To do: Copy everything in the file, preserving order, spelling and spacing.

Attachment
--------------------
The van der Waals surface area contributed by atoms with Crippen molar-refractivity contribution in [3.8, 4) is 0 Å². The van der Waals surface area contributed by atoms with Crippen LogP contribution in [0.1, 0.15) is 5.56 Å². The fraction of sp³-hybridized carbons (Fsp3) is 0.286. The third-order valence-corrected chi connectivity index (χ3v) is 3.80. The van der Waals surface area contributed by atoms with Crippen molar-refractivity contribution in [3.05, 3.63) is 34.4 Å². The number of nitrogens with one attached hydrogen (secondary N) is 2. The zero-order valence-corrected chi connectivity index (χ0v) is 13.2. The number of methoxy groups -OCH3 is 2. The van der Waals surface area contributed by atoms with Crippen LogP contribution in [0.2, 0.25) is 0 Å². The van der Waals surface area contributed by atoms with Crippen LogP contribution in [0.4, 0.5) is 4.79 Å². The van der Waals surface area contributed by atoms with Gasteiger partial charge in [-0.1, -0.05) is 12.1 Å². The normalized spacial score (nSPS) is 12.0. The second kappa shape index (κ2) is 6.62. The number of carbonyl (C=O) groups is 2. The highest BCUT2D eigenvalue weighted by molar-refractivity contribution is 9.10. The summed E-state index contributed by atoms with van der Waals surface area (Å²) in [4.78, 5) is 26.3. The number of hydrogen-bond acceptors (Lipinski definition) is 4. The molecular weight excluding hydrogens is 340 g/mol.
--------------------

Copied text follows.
The van der Waals surface area contributed by atoms with Crippen molar-refractivity contribution in [3.8, 4) is 0 Å². The van der Waals surface area contributed by atoms with Crippen LogP contribution in [0.1, 0.15) is 5.56 Å². The fraction of sp³-hybridized carbons (Fsp3) is 0.286. The third-order valence-corrected chi connectivity index (χ3v) is 3.80. The van der Waals surface area contributed by atoms with Crippen molar-refractivity contribution in [3.05, 3.63) is 34.4 Å². The number of nitrogens with one attached hydrogen (secondary N) is 2. The zero-order valence-corrected chi connectivity index (χ0v) is 13.2. The number of methoxy groups -OCH3 is 2. The van der Waals surface area contributed by atoms with Crippen LogP contribution in [0.2, 0.25) is 0 Å². The van der Waals surface area contributed by atoms with Crippen LogP contribution in [0.4, 0.5) is 4.79 Å². The van der Waals surface area contributed by atoms with Gasteiger partial charge in [-0.1, -0.05) is 12.1 Å². The normalized spacial score (nSPS) is 12.0. The second kappa shape index (κ2) is 6.62. The number of carbonyl (C=O) groups is 2. The highest BCUT2D eigenvalue weighted by molar-refractivity contribution is 9.10. The summed E-state index contributed by atoms with van der Waals surface area (Å²) in [4.78, 5) is 26.3. The number of hydrogen-bond acceptors (Lipinski definition) is 4. The molecular weight excluding hydrogens is 340 g/mol.